DCSIMG

Proud day for Dylan

Club sponsor wonga.com made young fan Dylan Marshalls dreams come true when they named him Mascot at Newcastle United vs Manchester City at St James Park.

Club sponsor wonga.com made young fan Dylan Marshalls dreams come true when they named him Mascot at Newcastle United vs Manchester City at St James Park.

A PROUD schoolboy has battled back from months of hospital treatment to lead his beloved Newcastle United onto the pitch.

Nine-year-old Dylan Marshall’s dreams came true on Sunday when he was mascot for the club’s match against Manchester City at St James’ Park.

The Lynemouth youngster is the only person in the North East to have the rare genetic disorder Larsens Syndrome, which affects the development of bones throughout the body.

Since the age of 14-months he has undergone treatment to have bones removed and replaced. At the age of three he had a metal rod placed in the front of his neck, but as the bone at the rear grew normally it caused compression of the spinal cord and in October 2012 Dylan had to undergo another operation. It left him with no movement from the neck down and he had to spend seven months in hospital.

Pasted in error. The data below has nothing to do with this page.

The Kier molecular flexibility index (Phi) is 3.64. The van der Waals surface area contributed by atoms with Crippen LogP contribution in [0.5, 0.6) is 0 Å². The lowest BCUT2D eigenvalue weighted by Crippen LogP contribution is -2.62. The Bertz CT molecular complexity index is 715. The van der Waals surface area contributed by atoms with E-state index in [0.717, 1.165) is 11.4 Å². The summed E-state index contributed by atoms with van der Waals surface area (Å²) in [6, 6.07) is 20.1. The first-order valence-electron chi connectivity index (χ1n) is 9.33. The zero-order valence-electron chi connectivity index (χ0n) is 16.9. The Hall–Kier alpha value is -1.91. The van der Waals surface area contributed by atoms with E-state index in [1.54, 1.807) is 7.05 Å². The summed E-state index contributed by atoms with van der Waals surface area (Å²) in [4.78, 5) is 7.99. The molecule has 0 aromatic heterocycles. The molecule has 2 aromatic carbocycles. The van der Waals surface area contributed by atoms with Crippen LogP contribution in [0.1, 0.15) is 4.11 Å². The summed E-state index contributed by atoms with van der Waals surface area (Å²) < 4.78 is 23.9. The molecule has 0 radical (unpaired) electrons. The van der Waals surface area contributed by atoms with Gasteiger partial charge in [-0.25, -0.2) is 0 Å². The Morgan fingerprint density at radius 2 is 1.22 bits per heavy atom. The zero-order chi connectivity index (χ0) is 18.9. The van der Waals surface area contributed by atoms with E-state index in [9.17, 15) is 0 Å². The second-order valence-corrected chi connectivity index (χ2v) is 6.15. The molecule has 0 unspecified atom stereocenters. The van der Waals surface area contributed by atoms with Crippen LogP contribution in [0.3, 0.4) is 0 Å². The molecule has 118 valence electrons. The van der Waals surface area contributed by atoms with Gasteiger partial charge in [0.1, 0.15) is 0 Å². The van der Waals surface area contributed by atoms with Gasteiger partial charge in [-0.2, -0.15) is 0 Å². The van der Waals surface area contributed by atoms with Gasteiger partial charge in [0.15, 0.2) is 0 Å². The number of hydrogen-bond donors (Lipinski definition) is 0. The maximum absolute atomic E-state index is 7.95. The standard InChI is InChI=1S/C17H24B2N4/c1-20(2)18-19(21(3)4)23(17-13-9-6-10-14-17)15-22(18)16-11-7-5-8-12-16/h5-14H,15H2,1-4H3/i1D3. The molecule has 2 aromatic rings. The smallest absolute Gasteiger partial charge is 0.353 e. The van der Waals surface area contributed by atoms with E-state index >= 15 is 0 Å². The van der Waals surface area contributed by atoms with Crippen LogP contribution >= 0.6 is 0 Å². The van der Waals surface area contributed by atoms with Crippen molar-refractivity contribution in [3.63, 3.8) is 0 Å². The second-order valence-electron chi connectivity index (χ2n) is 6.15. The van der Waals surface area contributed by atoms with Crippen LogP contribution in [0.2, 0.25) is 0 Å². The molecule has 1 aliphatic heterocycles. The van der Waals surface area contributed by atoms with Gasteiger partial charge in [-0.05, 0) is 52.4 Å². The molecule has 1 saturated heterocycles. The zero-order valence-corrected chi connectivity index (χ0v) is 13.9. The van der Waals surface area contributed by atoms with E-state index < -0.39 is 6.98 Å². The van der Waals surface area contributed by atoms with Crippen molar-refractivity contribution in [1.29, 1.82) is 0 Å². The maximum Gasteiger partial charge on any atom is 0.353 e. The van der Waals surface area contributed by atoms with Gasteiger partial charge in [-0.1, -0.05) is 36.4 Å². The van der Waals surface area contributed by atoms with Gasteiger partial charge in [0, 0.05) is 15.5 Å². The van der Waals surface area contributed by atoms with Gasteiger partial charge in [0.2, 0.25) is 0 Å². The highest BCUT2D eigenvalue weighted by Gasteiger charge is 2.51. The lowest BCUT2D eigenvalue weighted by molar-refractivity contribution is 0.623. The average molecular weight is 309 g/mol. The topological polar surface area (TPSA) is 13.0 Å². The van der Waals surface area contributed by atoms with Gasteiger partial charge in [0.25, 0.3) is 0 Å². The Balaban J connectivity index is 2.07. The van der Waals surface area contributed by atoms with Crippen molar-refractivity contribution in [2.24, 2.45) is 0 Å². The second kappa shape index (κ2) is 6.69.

However, the determined Ellington First School pupil has made amazing progress and at the weekend he was able to walk onto the Newcastle pitch with a frame.

Club sponsor wonga.com also arranged a tour of the dressing rooms, a strip and the chance to meet his footballing heroes.

Mum Victoria said: “It was out of this world, absolutely amazing. It has been his dream for so long to be a mascot. He can never play contact sport, but he plays football on the computer and he goes to all of Newcastle’s home games. He just loves it.

“It was quite emotional, with everything he has been through. This time last year he couldn’t even sit up and he had to learn to do everything again.”

Larsens Syndrome occurs in about one in 100,000 newborns and is so rare that Dylan has had to travel to Great Ormand Street Hospital in London for treatment.

But he doesn’t let his condition stop him and takes part in Newcastle United Foundation’s Match Fit Programme in his wheelchair at school.

Mrs Marshall said: “Dylan never complains about anything. When he came home after his last operation he said ‘the pain in my neck has gone’, but he always said he didn’t have pain when we had asked him.

“He will do whatever he can to the best of his ability. Nothing stops him and if he chooses to Dylan can do anything.”

 

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